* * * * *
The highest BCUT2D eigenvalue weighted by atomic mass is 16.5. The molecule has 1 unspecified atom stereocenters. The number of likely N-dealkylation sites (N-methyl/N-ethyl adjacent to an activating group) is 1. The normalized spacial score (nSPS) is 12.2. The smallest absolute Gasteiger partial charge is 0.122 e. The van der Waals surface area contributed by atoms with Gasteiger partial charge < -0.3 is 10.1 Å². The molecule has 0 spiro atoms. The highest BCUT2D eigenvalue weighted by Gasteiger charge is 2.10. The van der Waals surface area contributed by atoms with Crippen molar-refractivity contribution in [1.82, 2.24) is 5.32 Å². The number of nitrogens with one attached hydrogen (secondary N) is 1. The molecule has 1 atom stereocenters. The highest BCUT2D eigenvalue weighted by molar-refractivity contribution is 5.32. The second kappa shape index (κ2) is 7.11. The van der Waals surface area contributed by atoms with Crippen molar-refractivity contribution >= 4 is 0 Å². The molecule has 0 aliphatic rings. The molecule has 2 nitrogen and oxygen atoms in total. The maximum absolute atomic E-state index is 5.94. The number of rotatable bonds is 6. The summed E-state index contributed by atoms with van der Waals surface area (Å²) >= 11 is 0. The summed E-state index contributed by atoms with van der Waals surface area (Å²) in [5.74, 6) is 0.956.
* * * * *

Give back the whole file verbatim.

The highest BCUT2D eigenvalue weighted by atomic mass is 16.5. The molecule has 1 unspecified atom stereocenters. The number of likely N-dealkylation sites (N-methyl/N-ethyl adjacent to an activating group) is 1. The normalized spacial score (nSPS) is 12.2. The smallest absolute Gasteiger partial charge is 0.122 e. The van der Waals surface area contributed by atoms with Gasteiger partial charge < -0.3 is 10.1 Å². The molecule has 0 spiro atoms. The highest BCUT2D eigenvalue weighted by Gasteiger charge is 2.10. The van der Waals surface area contributed by atoms with Crippen molar-refractivity contribution in [1.82, 2.24) is 5.32 Å². The number of nitrogens with one attached hydrogen (secondary N) is 1. The molecule has 1 atom stereocenters. The highest BCUT2D eigenvalue weighted by molar-refractivity contribution is 5.32. The second kappa shape index (κ2) is 7.11. The van der Waals surface area contributed by atoms with Crippen molar-refractivity contribution >= 4 is 0 Å². The molecule has 0 aliphatic rings. The molecule has 2 nitrogen and oxygen atoms in total. The maximum absolute atomic E-state index is 5.94. The number of rotatable bonds is 6. The summed E-state index contributed by atoms with van der Waals surface area (Å²) >= 11 is 0. The summed E-state index contributed by atoms with van der Waals surface area (Å²) in [5.74, 6) is 0.956.